Recent studies published in the New England Journal of Medicine have exposed a significant link between the long-term use of Fosamax® and unusual transverse fractures of the thigh bone, indicating that prolonged therapy with these drugs tends to weaken bone integrity rather than strengthening it. (1)

In April of this year, Dr. Pauline Camacho, from Loyola University Medical Center told Reuters Health that the current AACE (American Association of Clinical Endocrinologists) guidelines recommend patients take a 3-year hiatus from bisphosphonate therapy after 4 or 5 years of treatment. (2)

Here in the West, there is no pharmaceutical alternative to bisphosphonate therapy other than the usual recommendations for mineral supplements such as Calcium citrate, Vit. D-3, Magnesium, Potassium, Boron, Vit K-2 and Strontium ranelate. Traditional Chinese medicine, however, has been helping people successfully deal with all aspects of aging for a few thousand years!

The Traditional Chinese Medical (TCM) Approach:

Traditional Chinese medical theory approaches a disease state such as osteoporosis from a multi-faceted point of view, taking into consideration the relative balance between all aspects of your body and its environment. If we use the metaphor of a tree to describe a particular medical condition, the Chinese physician will commence his investigation by inspecting the leaves, stems and branches as well as the tree's trunk and root system. He will also assess the local earthly environment and the sources of air and water before arriving at a diagnosis of what has become out of balance. Even if a set of symptoms describes a disharmony in the trunk and branches, such as "osteoporosis", the physician will devise a treatment plan that replenishes resources for the tree's use and rebalances all the systems that are responsible for sustaining the tree's vitality.

Tuesday, November 22, 2011

Herbal Medicine Should Not Be The Alternative

Herbal medicine is used by approximately 80% of the world's population, even today, as primary care. Herbal medicine, also know as herbology, herbalism, botanical medicine and herbcraft, has hundreds if not thousands of years of history in the treatment of most of what humans suffer from. Drugs on the other hand often have only a few years, or sometimes even less, history of use.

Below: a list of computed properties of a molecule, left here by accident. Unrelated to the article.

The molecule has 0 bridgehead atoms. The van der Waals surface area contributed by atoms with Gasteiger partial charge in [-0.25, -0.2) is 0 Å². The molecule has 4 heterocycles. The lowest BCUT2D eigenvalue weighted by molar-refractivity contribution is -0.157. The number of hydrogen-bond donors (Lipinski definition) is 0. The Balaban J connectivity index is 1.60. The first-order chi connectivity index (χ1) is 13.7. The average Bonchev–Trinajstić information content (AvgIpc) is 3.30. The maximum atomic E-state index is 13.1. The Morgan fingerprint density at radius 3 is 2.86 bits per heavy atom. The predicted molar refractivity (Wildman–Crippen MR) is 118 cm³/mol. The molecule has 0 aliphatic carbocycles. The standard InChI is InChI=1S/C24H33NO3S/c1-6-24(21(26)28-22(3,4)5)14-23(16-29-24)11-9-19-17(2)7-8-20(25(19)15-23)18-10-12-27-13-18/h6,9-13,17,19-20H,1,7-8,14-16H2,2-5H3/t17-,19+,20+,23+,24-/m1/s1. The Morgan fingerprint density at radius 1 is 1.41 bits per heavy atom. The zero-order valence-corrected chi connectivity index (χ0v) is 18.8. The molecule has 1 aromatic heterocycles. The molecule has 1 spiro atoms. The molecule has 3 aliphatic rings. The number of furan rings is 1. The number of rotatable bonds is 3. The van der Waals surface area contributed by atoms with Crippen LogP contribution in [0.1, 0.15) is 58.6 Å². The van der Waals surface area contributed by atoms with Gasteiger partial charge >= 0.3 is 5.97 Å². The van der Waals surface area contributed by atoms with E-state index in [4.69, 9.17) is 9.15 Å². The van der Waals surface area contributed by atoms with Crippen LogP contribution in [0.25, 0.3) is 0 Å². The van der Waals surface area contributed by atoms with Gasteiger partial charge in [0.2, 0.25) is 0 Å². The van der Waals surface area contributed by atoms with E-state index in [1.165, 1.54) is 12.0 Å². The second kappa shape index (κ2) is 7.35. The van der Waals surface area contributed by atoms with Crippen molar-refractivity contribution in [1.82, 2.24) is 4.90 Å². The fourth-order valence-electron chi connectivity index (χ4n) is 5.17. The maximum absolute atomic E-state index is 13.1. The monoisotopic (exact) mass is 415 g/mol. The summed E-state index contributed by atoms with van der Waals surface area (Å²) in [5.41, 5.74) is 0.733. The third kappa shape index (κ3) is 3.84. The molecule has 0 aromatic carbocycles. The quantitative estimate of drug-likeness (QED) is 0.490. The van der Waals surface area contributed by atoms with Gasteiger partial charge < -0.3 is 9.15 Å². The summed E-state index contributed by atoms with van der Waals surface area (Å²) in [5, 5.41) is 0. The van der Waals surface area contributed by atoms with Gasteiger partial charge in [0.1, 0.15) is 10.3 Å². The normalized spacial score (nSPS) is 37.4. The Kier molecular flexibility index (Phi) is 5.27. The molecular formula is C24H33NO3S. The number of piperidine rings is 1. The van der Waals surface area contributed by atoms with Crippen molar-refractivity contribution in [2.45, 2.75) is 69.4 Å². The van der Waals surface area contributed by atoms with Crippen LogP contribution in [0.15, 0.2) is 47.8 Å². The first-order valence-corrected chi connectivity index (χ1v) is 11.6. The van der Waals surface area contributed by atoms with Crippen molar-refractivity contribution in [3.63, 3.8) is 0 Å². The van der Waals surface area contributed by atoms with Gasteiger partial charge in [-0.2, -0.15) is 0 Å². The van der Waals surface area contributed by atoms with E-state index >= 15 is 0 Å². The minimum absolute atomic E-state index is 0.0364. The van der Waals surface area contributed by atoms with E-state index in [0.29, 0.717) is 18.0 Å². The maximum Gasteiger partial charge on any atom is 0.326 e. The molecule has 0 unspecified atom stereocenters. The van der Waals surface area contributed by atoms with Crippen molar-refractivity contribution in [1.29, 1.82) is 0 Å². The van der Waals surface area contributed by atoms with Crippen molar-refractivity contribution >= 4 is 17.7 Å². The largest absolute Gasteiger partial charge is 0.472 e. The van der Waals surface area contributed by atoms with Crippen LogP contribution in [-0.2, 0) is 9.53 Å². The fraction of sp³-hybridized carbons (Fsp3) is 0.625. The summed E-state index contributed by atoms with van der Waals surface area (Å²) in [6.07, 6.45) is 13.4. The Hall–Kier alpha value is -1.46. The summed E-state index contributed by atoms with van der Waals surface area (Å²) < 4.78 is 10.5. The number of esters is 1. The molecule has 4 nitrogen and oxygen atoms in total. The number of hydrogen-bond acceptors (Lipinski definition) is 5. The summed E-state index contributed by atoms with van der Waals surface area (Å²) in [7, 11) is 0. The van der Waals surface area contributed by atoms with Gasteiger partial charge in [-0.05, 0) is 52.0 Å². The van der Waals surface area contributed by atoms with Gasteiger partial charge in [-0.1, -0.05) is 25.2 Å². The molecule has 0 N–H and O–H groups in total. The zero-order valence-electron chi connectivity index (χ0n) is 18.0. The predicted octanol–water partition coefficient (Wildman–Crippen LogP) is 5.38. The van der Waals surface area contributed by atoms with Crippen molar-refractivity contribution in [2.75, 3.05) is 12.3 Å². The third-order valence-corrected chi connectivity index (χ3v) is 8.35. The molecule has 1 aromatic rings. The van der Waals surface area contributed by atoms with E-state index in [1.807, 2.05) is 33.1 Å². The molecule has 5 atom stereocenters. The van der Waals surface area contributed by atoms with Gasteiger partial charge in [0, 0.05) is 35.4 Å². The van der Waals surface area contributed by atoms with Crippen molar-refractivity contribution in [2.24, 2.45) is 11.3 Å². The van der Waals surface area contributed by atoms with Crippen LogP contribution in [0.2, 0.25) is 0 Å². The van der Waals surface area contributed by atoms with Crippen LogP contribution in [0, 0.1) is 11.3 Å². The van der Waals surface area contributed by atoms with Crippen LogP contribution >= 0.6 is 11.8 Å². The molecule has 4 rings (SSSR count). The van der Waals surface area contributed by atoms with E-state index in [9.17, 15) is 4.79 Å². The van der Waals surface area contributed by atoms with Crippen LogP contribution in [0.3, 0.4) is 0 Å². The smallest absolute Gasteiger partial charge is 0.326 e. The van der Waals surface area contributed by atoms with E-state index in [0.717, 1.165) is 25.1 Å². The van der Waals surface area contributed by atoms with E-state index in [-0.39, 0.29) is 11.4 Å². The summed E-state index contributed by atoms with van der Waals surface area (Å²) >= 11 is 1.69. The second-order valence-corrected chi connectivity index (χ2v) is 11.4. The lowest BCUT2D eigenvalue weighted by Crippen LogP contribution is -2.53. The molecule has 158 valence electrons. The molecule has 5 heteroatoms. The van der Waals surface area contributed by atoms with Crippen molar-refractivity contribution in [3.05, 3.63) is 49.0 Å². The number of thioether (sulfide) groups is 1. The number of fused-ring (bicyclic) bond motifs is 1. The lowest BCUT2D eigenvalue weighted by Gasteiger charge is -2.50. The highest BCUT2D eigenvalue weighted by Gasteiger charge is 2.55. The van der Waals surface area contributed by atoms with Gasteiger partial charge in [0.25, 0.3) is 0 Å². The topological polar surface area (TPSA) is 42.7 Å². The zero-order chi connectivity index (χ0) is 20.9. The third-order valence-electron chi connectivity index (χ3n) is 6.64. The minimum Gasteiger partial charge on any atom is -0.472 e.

What's the difference? The difference is that drugs are highly targeted single chemical substances (they are sometimes combined) that are aimed at "fixing" the problem. This approach tends to leave the patient with various side-effects that frequently lead the doctor to prescribe another drug in order to manage the new problem. I have seen this lead to 6, 8, 10 or more drugs being used simultaneously and yet the patient is getting sicker or their quality of life has been dramatically reduced. While it is true that drugs tend to act much quicker than herbs, the result is often a creation of a bigger problem than when one started.

Saturday, October 22, 2011

Herbal Medicine Should Not Be The Alternative

Herbal medicine is used by approximately 80% of the world's population, even today, as primary care. Herbal medicine, also know as herbology, herbalism, botanical medicine and herbcraft, has hundreds if not thousands of years of history in the treatment of most of what humans suffer from. Drugs on the other hand often have only a few years, or sometimes even less, history of use.

What's the difference? The difference is that drugs are highly targeted single chemical substances (they are sometimes combined) that are aimed at "fixing" the problem. This approach tends to leave the patient with various side-effects that frequently lead the doctor to prescribe another drug in order to manage the new problem. I have seen this lead to 6, 8, 10 or more drugs being used simultaneously and yet the patient is getting sicker or their quality of life has been dramatically reduced. While it is true that drugs tend to act much quicker than herbs, the result is often a creation of a bigger problem than when one started.

Wednesday, September 21, 2011

About Herbal Medicine

Herbal medicine is the use of natural herbs such as leaves, flowers, roots, seeds, and berries for therapeutic purposes.

Ancient Egyptians and Chinese have been using herbal medicine long before history was recorded. Also, Native American and African cultures traditionally use natural herbs for their rituals and medications.

According to recent scientific studies, certain herbs are thought to actually have therapeutic effects due to their wide use among different cultures all over the world.

Once chemical analysis became available in the 19th century, scientists could now research, extract, and modify the natural ingredients inside of plants. Once this could be done, naturally, scientists began to create their own versions of these herbal ingredients.

Interest in herbal medicines began to decrease once scientists began to mass produce these herbal compounds in pharmaceuticals.